After an unusual weekend for SEC Chairman Jay Clayton, a big question emerged: Will he stay or will he go? Clayton was thrown into a political firestorm this past weekend over President Donald Trump’s surprise nomination of him to take over as the U.S. Attorney for the Southern District of New York, replacing Geoffrey Berman, who was fired.
So will Clayton stay on as Wall Street’s regulator until his term expires in 2021 or will he take the helm of the court that cracks down on Wall Street despite a lack of experience as a prosecutor?
The issue at the SEC surrounding Clayton if he were to depart, is that the agency’s Regulation Best Interest takes effect on June 30, and enforcement of the rule takes center stage.
“What a mess,” Bob Plaze, former co-director of the SEC’s Division of Investment Management who’s now a partner at Proskauer Rose in Washington, told Human Capital in a Monday email message. “Whatever you think about the regulatory policies the SEC has pursued under Chairman Clayton, everyone I know believes that he has led the SEC ably and with a great deal of integrity. I know the staff thinks highly of him. It’s a shame that he has gotten caught up in this debacle.”
Phyllis Borzi, the former assistant secretary of the Labor Department’s Employee Benefits Security Administration during the Obama administration, told Human Capital in a separate interview Monday that she was “just as surprised as anyone else” about Trump’s nomination of Clayton to head the Manhattan court and Clayton’s “interest” in taking on such a roll.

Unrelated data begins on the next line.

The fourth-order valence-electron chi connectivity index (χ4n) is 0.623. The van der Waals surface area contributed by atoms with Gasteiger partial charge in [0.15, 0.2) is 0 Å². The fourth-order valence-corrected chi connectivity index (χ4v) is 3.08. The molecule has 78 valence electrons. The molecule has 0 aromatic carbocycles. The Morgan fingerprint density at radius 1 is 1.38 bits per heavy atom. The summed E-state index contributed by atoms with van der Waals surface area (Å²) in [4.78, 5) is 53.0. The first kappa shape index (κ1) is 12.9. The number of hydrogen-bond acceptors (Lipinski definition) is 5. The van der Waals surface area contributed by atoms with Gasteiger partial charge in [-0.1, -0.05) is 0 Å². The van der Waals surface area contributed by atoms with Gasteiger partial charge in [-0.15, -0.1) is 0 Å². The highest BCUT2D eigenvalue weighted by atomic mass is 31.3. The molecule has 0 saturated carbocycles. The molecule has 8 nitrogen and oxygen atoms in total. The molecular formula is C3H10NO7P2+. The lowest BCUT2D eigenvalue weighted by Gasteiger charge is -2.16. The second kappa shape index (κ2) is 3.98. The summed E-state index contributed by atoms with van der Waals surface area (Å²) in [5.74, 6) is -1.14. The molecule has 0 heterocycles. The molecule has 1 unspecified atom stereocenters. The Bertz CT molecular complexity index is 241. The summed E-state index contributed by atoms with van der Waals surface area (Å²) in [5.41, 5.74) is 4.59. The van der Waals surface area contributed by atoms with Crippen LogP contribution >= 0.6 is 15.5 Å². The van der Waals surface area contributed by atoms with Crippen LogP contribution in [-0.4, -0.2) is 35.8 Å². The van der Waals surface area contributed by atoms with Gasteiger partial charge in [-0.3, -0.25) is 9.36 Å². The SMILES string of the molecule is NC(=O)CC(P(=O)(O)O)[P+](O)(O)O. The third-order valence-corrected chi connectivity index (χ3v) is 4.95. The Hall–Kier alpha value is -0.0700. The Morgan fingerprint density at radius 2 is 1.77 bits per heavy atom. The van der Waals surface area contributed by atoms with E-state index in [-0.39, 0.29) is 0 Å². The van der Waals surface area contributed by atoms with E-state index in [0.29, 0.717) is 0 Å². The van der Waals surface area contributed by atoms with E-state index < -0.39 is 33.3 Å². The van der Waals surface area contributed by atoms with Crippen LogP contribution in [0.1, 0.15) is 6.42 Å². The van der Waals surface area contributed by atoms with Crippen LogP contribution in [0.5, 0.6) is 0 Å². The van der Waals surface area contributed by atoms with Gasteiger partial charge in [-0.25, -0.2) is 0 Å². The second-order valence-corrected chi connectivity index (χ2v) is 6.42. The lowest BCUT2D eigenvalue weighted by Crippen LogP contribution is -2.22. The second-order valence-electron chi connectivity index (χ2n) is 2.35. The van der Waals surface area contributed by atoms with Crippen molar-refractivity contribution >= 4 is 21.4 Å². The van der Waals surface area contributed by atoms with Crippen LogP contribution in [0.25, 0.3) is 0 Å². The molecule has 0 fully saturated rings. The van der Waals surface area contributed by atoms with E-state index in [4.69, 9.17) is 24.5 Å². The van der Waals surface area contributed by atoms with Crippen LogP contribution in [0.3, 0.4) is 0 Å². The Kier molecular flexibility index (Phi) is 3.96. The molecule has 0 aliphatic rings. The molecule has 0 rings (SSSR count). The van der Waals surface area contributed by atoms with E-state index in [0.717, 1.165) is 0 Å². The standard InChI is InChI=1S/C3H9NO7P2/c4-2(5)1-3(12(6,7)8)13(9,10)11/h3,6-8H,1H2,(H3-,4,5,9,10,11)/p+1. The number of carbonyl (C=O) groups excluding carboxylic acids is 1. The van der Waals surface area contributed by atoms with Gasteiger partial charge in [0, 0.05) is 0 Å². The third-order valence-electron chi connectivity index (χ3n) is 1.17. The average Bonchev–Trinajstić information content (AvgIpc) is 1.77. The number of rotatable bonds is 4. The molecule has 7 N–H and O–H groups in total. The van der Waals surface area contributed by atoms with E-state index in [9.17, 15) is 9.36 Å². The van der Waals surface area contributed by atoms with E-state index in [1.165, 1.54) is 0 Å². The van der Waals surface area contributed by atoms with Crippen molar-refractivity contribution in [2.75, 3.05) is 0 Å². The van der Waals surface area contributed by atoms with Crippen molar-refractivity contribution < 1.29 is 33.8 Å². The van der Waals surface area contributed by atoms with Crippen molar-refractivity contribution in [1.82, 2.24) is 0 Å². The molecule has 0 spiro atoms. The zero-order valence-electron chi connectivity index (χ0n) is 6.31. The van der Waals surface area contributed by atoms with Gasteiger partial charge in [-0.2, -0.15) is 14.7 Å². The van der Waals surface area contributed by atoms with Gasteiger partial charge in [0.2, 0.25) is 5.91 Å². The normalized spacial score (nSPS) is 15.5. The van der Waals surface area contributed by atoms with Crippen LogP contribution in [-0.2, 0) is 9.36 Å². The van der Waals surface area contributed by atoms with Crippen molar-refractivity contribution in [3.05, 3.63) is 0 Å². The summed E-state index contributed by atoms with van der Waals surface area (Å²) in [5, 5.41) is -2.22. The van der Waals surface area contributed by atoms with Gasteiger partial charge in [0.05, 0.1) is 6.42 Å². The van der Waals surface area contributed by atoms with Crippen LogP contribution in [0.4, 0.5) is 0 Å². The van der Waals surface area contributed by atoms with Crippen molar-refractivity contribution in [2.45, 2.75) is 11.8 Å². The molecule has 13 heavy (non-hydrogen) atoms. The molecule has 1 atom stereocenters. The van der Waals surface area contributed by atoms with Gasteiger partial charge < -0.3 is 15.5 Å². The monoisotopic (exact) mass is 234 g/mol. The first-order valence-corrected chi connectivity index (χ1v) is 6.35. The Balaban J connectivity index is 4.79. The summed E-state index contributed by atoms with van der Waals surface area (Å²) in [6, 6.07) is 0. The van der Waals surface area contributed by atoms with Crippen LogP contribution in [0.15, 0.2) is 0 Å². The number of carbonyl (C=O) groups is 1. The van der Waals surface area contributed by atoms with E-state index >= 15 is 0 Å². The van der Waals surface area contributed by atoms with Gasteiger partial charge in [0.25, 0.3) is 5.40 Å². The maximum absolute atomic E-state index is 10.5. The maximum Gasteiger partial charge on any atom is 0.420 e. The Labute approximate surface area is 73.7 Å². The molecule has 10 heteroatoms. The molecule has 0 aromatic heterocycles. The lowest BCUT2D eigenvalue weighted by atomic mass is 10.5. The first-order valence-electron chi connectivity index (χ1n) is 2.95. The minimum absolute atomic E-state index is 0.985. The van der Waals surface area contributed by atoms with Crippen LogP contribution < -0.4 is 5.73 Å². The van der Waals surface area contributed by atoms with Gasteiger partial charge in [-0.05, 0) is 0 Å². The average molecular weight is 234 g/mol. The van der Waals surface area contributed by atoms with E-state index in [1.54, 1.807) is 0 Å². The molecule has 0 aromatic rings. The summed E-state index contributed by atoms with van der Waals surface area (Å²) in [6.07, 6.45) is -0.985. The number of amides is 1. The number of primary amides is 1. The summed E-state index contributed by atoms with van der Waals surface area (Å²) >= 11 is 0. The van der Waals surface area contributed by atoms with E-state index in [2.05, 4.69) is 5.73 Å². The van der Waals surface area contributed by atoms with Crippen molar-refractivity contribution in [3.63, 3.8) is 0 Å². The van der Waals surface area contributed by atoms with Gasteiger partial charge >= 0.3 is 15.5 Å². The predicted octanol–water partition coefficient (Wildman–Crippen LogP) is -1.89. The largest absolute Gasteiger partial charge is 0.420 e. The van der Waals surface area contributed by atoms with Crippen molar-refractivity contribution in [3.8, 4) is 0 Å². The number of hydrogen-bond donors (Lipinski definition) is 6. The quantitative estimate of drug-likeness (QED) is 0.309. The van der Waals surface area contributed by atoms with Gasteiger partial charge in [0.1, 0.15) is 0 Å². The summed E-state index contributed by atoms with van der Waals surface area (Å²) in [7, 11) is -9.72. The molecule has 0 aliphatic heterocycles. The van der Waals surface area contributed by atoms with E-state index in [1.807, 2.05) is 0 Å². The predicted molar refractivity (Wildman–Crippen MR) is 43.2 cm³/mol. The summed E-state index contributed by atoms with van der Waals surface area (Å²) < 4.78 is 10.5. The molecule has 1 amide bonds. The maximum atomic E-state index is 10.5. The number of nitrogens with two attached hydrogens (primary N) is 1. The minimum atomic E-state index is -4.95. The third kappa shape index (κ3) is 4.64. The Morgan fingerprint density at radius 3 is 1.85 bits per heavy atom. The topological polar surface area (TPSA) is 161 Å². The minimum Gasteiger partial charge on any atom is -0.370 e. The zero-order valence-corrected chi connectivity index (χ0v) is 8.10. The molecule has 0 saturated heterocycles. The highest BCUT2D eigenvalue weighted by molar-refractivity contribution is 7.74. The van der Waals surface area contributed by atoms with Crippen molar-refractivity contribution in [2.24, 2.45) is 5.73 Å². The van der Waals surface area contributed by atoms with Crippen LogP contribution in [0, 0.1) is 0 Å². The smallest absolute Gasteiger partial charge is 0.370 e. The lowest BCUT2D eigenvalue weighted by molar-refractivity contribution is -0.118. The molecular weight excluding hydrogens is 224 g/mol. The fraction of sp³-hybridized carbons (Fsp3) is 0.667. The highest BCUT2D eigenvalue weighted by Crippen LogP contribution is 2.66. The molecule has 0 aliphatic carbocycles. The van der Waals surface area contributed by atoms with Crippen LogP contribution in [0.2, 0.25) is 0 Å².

As to what Clayton’s potential departure means for enforcing Reg BI, Borzi said, “It matters in the sense that this [Reg BI] was his baby, he was determined to push it through; I give him great credit, even though I disagree with a number of things they did in Reg BI and the rest of the reg package. I know, I have the scars on my back to show it, how hard it is to get anything through in this area.”
The “effectiveness” of Reg BI, Borzi said, “will rise and fall on how well it’s enforced because the rule itself leaves a lot of ambiguity, so it will be critical how it’s implemented.”
The key to enforcing Reg BI, Borzi said during a Thursday Zoom meeting, is that the “SEC needs to ramp up its efforts to understand and regulate revenue sharing conflicts.” (Listen to ThinkAdvisor’s Human Capital podcast on Friday as Borzi details more on this enforcement approach and the pending Labor fiduciary rule reboot to align with Reg BI).
Former SEC Chairman Harvey Pitt told Human Capital in a late Monday email message that in preparation for Reg BI, “most firms have developed significant guidance on how their financial advisors are to treat the rule, and satisfy its requirements.” Pitt agreed, however, that “enforcement will be difficult, especially while SEC exams are still being handled remotely.”